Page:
Children cavorting in one of Red Deer County’s newest neighbourhood playgrounds might have a little bounce in their step.
Last year, the county approved the 86-lot Liberty Landing subdivision in Gasoline Alley. One of the requirements for developers is to build a playground for the families that will make the area their home.
Typically, the playgrounds are built with a mulch surface to take some of the “ouch” out of any falls by the little ones.
The developer proposed taking the playground up a notch by installing a rubber surface.
It was estimated that mulch will cost about $12,500 and a rubber surface $40,000. The county was asked if it was willing to cover the difference, $27,500.
County senior development officer Denise Bedford said the rubber surface will save the county the annual maintenance costs of raking mulch back into the playground and taking care of weeds, which must be controlled without the use of chemicals.
A similar rubber-surfaced playground was installed by the county in Springbrook in 2016 and has proven successful.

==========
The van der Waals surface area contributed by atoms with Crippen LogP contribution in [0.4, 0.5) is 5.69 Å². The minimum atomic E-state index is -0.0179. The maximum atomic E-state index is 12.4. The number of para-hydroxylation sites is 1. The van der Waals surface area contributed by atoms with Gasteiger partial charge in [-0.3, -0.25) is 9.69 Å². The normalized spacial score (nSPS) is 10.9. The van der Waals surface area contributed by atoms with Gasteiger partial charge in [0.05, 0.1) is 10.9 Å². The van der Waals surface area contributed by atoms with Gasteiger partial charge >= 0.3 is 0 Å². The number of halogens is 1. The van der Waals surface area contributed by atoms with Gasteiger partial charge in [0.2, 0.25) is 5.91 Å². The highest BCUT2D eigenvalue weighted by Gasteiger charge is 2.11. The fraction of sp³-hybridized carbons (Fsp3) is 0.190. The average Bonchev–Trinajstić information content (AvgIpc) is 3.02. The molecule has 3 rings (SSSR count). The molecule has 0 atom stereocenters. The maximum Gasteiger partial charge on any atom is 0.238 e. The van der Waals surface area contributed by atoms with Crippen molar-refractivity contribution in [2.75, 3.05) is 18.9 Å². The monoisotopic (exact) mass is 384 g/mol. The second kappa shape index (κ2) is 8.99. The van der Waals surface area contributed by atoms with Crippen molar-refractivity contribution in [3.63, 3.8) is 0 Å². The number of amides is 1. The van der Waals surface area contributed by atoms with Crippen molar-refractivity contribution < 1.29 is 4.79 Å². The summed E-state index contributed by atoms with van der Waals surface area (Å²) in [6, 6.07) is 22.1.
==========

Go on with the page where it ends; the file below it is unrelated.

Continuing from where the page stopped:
“Liberty Landing is considered a priority residential growth area within Gasoline Alley West,” Bedford told council.
When fully built out, the area is expected to be home to several thousands residents.
Coun. Jean Bota was in favour of the extra investment.
“The pluses outweigh the minuses,” she said.
Coun. Philip Massier noted the money will come out of a reserve fund built up by levies paid by developers.
Questions were raised about the cost of converting the county’s other playgrounds to rubber surfaces.
County current planning manager Treena Miller said the rubber surface was considered in both playgrounds because of the amount of use they will get.
“If you go to that Springbrook park it is packed with kids.”
The county is working on developing a set of standards for all of its parks and playgrounds.
“Right now, we don’t have any park standards.”